The U.S. Senate passed its version of tax reform early Saturday morning by a vote of 51-49, with all Democrats, both independents and one Republican voting no on the bill. The bill, as approved, differs significantly from the version released from the Senate Finance Committee last week.
The Senate Bill also differs from the House Bill approved November 17. This means that the two houses will have to hold a conference committee to reconcile the differences between the bills. Both Houses will then have to vote and approve the legislation as passed.
The Senate legislation retains the same seven tax brackets, although most are lowered through 2025 to 10%, 12%, 22.5%, 25%, 32.5%, 35%,and 38.5%. The child tax credit would be increased to $2,000 per child, and the income limits would be increased.
The Senate Bill allows individuals to deduct 23% of “domestic qualified business income” from pass-through entities such as partnerships and S Corporations.
The Bill also allows a $10,000 deduction for state property taxes. This is similar to the House Bill. Both Bills do not allow deductions for state income taxes.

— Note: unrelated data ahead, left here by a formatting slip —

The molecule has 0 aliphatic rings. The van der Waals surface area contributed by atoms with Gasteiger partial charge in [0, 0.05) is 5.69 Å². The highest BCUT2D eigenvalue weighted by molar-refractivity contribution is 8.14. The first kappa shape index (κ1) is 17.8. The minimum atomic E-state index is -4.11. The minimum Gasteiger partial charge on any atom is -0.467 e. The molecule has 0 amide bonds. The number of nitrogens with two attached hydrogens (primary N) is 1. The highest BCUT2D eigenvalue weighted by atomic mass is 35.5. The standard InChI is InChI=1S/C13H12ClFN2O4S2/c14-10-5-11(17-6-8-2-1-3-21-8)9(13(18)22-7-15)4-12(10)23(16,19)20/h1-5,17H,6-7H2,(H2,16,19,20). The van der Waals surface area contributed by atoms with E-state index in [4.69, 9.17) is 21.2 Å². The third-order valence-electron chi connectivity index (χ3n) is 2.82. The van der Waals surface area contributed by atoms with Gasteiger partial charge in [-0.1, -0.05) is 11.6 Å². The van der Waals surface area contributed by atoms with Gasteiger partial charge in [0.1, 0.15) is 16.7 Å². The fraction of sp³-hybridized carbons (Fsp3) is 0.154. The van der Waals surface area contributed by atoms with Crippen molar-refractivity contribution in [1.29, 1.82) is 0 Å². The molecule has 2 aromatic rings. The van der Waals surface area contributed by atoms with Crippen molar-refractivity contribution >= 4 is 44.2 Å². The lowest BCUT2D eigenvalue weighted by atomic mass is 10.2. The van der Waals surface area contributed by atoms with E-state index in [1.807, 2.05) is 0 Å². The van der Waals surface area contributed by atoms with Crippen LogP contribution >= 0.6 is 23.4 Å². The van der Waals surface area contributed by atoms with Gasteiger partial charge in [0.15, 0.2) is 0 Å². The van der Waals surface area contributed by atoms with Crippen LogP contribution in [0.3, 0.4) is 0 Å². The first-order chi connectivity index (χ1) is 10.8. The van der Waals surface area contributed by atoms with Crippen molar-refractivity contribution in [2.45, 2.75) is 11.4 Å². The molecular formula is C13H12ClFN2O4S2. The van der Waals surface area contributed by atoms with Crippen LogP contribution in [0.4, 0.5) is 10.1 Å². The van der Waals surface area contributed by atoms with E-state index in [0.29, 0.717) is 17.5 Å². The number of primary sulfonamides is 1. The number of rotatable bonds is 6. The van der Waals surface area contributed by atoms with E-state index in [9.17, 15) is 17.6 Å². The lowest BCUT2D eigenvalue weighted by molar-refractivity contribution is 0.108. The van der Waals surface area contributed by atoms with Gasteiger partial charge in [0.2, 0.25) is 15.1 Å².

The Bill also keeps the estate tax but doubles the current exemption amount. The House Bill would eliminate the estate tax starting in 2023.
The Senate Bill also keeps the deduction for medical expenses while the House Bill eliminates it. The Bill set an adjusted gross income (AGI) threshold at 7.5%.
The Bill lowers the top corporate rate from 35% to 20% with an effective date of 2019.
The Senate Bill would also repeal the individual mandate, which imposes a penalty on individuals who do not have health insurance. The House Bill does not repeal the mandate.
The Senate Bill adopted a revised Alternative Minimum Tax for corporations and individuals, rather than repealing it as the House Bill does.
The Senate Bill’s limit on interest deductions is much more restrictive than the House version.
Both Bills make major changes to the rules affecting U.S. companies’ foreign earnings and the rules for those payments.
The final Bill approved by both Houses of Congress may be very different. However, the similarities are beginning to show what may appear. Please stay tuned and I will update as we hear what happens. Please call our office if you would like to meet as planning is so very important this year!